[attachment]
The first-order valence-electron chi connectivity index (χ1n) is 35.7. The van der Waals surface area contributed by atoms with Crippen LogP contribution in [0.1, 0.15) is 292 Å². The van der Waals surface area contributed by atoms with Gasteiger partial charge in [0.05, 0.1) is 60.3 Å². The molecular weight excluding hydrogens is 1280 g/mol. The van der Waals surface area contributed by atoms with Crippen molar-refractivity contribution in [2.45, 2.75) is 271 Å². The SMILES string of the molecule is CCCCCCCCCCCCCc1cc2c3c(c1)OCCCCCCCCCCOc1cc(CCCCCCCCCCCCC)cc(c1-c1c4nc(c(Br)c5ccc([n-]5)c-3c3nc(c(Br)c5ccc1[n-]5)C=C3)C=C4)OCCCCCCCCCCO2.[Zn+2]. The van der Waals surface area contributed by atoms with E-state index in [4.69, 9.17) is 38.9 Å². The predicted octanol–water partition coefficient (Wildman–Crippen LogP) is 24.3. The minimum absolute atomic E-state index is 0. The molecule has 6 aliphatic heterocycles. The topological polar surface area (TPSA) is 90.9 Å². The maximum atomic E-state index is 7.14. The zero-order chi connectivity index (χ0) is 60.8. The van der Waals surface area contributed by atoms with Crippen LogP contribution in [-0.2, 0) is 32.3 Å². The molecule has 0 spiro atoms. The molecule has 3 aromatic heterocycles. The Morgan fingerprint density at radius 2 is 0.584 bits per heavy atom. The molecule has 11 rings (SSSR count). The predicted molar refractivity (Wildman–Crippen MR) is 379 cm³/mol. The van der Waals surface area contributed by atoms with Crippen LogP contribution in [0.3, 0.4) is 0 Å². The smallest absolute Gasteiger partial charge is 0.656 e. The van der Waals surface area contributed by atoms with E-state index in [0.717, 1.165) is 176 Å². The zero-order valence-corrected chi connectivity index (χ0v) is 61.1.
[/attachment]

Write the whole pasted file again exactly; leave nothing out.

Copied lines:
The first-order valence-electron chi connectivity index (χ1n) is 35.7. The van der Waals surface area contributed by atoms with Crippen LogP contribution in [0.1, 0.15) is 292 Å². The van der Waals surface area contributed by atoms with Gasteiger partial charge in [0.05, 0.1) is 60.3 Å². The molecular weight excluding hydrogens is 1280 g/mol. The van der Waals surface area contributed by atoms with Crippen molar-refractivity contribution in [2.45, 2.75) is 271 Å². The SMILES string of the molecule is CCCCCCCCCCCCCc1cc2c3c(c1)OCCCCCCCCCCOc1cc(CCCCCCCCCCCCC)cc(c1-c1c4nc(c(Br)c5ccc([n-]5)c-3c3nc(c(Br)c5ccc1[n-]5)C=C3)C=C4)OCCCCCCCCCCO2.[Zn+2]. The van der Waals surface area contributed by atoms with E-state index in [4.69, 9.17) is 38.9 Å². The predicted octanol–water partition coefficient (Wildman–Crippen LogP) is 24.3. The minimum absolute atomic E-state index is 0. The molecule has 6 aliphatic heterocycles. The topological polar surface area (TPSA) is 90.9 Å². The maximum atomic E-state index is 7.14. The zero-order chi connectivity index (χ0) is 60.8. The van der Waals surface area contributed by atoms with Crippen LogP contribution in [-0.2, 0) is 32.3 Å². The molecule has 0 spiro atoms. The molecule has 3 aromatic heterocycles. The Morgan fingerprint density at radius 2 is 0.584 bits per heavy atom. The molecule has 11 rings (SSSR count). The predicted molar refractivity (Wildman–Crippen MR) is 379 cm³/mol. The van der Waals surface area contributed by atoms with Crippen LogP contribution in [0.3, 0.4) is 0 Å². The smallest absolute Gasteiger partial charge is 0.656 e. The van der Waals surface area contributed by atoms with E-state index in [0.717, 1.165) is 176 Å². The zero-order valence-corrected chi connectivity index (χ0v) is 61.1.